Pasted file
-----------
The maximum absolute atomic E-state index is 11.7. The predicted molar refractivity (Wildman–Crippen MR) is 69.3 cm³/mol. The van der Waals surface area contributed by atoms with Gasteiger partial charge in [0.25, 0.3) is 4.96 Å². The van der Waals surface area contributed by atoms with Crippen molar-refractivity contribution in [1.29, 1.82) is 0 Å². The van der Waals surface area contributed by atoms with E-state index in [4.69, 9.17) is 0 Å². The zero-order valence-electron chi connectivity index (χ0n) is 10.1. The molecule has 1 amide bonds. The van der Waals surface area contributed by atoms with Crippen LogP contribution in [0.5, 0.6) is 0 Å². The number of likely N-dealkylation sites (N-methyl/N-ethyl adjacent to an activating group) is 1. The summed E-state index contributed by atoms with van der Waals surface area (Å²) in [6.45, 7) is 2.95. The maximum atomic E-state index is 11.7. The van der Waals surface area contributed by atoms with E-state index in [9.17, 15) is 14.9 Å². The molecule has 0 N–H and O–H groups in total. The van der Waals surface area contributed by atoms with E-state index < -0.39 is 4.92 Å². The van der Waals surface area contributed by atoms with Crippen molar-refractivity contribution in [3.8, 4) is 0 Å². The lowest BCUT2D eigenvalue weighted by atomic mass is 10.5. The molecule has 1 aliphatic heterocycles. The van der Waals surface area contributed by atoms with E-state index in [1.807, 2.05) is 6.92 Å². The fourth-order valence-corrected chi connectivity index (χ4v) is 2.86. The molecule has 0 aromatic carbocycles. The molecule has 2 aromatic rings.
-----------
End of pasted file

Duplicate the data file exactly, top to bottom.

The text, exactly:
The maximum absolute atomic E-state index is 11.7. The predicted molar refractivity (Wildman–Crippen MR) is 69.3 cm³/mol. The van der Waals surface area contributed by atoms with Gasteiger partial charge in [0.25, 0.3) is 4.96 Å². The van der Waals surface area contributed by atoms with Crippen molar-refractivity contribution in [1.29, 1.82) is 0 Å². The van der Waals surface area contributed by atoms with E-state index in [4.69, 9.17) is 0 Å². The zero-order valence-electron chi connectivity index (χ0n) is 10.1. The molecule has 1 amide bonds. The van der Waals surface area contributed by atoms with Crippen LogP contribution in [0.5, 0.6) is 0 Å². The number of likely N-dealkylation sites (N-methyl/N-ethyl adjacent to an activating group) is 1. The summed E-state index contributed by atoms with van der Waals surface area (Å²) in [6.45, 7) is 2.95. The maximum atomic E-state index is 11.7. The van der Waals surface area contributed by atoms with E-state index in [9.17, 15) is 14.9 Å². The molecule has 0 N–H and O–H groups in total. The van der Waals surface area contributed by atoms with E-state index < -0.39 is 4.92 Å². The van der Waals surface area contributed by atoms with Crippen molar-refractivity contribution in [3.8, 4) is 0 Å². The lowest BCUT2D eigenvalue weighted by atomic mass is 10.5. The molecule has 1 aliphatic heterocycles. The van der Waals surface area contributed by atoms with E-state index in [1.807, 2.05) is 6.92 Å². The fourth-order valence-corrected chi connectivity index (χ4v) is 2.86. The molecule has 0 aromatic carbocycles. The molecule has 2 aromatic rings.